Ivan Trevejo (left) en route to men's epee gold this evening at Baku 2015 ©Getty Images

Nineteen years after earning a fencing silver for Cuba at the Atlanta Olympics, 43-year-old Ivan Trevejo returned to the international medal podium here today - this time on the middle step after defeating Russia’s Sergey Khodos 15-8 in the final of the men’s individual epee at the European Games.

Immediately afterwards another Russian fencer, 21-year-old Yana Alborova, had to settle for silver as she lost 15-11 in the women’s foil individual final to Italy’s Alice Volpi, two years her senior.

Trevejo made the hard decision to defect from Cuba in 2002 because of the economic difficulties in his homeland, and was not able to compete again for almost a decade as he moved on to Spain, and then France, seeking new citizenship.

But once he got his French papers this outstanding athlete from Havana - who had worked during the intervening time as a coach and had also married a French woman and had a son - was able to return to active fencing in 2011.

Since then he has been making up for lost time.

In 2013 he helped his adopted country earn world team bronze.

Now he has contributed an individual gold after a sequence of victories against men who, in some cases, were half his age, and he is nursing hopes of more success in the team competition still to come here.

Beyond that - another Olympics beckons, 20 years on from his first.

“This is a great reward for all the support the French federation have given me and for all the support of the team,” Trevejo said.

"I have tried to stay competing at the highest level possible for as long as I can. I want to try to keep going until the Rio Olympics next year and then we will see."

The three men's epee medallists pose together, with Cuban-turned-Frenchman, Ivan Trevejo in the centre ©Getty Images
The three men's epee medallists pose together, with Cuban-turned-Frenchman, Ivan Trevejo in the centre ©Getty Images

Trevejo is 6ft 1in, but his Russian opponent was 6ft 6in and towered over him, as well as angering him on occasions with an approach so boisterous that at one point the Frenchman was knocked off the piste and virtually pinned down.

But it was an act of desperation from the 28-year-old, who confessed afterwards that Trevejo had outsmarted and surprised him.

"We met for the first time,” said Khodos.

“I've watched many of his bouts and I knew he is fast and technically good.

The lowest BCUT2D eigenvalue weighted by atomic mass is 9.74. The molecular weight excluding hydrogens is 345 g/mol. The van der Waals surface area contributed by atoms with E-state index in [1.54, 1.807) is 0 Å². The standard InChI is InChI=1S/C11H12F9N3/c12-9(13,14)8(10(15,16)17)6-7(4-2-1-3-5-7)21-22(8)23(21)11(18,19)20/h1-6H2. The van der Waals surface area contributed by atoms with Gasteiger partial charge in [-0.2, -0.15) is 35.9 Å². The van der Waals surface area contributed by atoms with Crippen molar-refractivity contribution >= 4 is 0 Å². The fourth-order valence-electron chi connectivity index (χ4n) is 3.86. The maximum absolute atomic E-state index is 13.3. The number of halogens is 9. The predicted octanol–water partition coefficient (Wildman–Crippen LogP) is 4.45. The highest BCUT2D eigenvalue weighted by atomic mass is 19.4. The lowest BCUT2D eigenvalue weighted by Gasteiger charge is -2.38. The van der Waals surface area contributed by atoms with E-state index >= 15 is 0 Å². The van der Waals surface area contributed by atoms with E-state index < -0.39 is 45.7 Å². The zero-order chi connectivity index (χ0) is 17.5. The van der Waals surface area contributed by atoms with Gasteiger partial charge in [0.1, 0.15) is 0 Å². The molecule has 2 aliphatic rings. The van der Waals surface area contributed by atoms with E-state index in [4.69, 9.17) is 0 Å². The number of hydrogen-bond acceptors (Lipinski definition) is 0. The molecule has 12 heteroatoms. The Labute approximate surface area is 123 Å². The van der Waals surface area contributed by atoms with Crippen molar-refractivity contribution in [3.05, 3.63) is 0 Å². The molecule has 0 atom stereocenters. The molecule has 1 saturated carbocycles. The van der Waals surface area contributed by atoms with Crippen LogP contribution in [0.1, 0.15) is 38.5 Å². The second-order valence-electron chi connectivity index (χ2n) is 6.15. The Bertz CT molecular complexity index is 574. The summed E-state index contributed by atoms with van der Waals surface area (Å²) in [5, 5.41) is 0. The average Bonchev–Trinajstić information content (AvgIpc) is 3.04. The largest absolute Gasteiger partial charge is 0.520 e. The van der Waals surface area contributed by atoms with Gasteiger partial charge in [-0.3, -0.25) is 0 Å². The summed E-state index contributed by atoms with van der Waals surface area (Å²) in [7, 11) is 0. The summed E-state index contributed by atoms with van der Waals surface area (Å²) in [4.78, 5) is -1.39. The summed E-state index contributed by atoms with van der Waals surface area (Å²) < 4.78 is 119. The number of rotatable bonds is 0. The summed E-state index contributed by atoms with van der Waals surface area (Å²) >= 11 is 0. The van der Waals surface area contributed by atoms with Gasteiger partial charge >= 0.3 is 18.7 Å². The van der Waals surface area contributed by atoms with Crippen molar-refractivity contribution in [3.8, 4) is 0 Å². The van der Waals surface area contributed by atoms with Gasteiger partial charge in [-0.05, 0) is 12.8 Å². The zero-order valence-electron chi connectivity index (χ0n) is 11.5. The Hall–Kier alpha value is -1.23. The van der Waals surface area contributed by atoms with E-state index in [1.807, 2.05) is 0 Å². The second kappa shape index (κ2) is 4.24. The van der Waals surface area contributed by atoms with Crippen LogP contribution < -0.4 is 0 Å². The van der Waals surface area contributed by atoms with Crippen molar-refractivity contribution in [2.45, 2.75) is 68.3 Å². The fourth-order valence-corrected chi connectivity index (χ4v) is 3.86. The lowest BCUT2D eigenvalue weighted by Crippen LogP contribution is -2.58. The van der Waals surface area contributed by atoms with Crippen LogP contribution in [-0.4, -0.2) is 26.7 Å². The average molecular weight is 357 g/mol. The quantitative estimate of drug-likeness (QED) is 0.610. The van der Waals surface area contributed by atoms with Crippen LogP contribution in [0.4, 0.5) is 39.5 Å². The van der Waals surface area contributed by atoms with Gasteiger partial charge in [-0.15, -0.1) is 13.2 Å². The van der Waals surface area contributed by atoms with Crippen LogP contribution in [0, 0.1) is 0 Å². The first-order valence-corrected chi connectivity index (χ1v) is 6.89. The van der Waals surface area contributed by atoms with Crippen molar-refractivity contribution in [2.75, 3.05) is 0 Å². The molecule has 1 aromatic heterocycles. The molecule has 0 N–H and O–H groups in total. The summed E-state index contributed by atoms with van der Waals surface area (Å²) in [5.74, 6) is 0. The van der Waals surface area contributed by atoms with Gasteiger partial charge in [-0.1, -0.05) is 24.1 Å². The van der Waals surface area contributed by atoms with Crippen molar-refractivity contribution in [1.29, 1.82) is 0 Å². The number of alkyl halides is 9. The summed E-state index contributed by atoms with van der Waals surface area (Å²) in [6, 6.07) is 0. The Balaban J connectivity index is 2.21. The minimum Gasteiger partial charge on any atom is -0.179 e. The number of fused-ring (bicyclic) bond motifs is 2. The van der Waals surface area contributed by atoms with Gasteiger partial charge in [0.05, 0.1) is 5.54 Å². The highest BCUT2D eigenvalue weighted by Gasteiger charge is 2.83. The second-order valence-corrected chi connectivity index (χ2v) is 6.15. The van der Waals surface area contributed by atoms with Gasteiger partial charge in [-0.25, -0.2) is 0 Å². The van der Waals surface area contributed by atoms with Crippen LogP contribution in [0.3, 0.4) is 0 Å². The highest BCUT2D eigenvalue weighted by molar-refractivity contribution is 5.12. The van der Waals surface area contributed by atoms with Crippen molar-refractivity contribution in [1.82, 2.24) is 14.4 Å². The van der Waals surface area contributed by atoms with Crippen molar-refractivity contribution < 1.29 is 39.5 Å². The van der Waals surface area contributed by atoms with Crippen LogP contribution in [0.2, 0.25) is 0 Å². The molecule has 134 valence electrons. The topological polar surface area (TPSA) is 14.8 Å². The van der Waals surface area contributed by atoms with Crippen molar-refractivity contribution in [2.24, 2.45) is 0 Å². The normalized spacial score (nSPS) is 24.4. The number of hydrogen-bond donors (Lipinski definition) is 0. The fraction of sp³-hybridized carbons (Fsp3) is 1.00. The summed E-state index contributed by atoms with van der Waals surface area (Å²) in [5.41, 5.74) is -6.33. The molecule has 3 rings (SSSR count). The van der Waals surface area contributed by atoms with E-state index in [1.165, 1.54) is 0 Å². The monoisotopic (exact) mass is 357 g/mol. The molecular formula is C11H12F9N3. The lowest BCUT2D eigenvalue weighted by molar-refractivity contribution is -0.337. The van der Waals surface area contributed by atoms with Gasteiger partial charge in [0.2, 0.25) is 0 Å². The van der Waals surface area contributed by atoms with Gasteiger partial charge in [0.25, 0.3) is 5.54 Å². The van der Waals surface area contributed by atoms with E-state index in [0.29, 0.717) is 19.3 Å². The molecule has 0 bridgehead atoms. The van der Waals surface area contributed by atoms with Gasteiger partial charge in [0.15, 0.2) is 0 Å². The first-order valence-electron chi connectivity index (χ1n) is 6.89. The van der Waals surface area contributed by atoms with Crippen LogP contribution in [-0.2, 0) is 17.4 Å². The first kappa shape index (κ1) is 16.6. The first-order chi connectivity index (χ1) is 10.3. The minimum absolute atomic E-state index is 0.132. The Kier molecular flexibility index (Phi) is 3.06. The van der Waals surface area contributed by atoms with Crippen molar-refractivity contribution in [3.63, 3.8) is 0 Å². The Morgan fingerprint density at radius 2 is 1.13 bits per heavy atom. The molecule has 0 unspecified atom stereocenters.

“I wanted to play it on time, after all he is over 40 years old and I thought he physically would be at a disadvantage.

“But he hit me often in the beginning and apparently he wanted to have a gap between us to fence on calmly."

Trevejo confirmed that analysis of the match.

"I think my experience counted a lot,” he said.

“I felt I played well from the start and my tactics worked.

Trevejo’s was not the only unlikely success story of the day.

Norway’s Bartosz Piasecki won silver at the London 2012 Games, but has since had to return to his day job of teaching because, as says, “there is no money in fencing in Norway".

The 28-year-old’s training time has been cut by half in recent years, and his world ranking has plunged to 216, to the point where he described himself now as “more like a recreational fencer".

However, Piasecki’s bellowing roar and pogo-ing victory celebrations became a feature of the day as he earned a bronze, along with France’s Daniel Jerent, after losing his semi-final to Khodos.

"As almost a recreational fencer, it's totally fair with a bronze medal, I think,” he said.

“Everybody here trains much more than I do.

“So I have to say that I was the best amateur here today."

Volpi, twice a World Youth champion and silver medallist at last year’s World Cup, is a rising star, and she continued Italy's tradition of success in international fencing as she won her first major title.

Alice Volpi of Italy secured foil gold after beating Yana Alborova of Russia ©AFP/Getty Images
Alice Volpi of Italy secured foil gold after beating Yana Alborova of Russia ©AFP/Getty Images

"Finally I was able to win the gold after many second and third places,” she said.

“I've waited long for this.

"I did very well in the pool round, but I was little worried that I would lose my concentration in the elimination round.

“Fortunately that did not happen.”

Adelina Zagidullina of Russia and Italy’;s 32-year-old Valentina Cipriani took the bronze medals after defeats by Volpi and Alborova respectively in the semi-finals.

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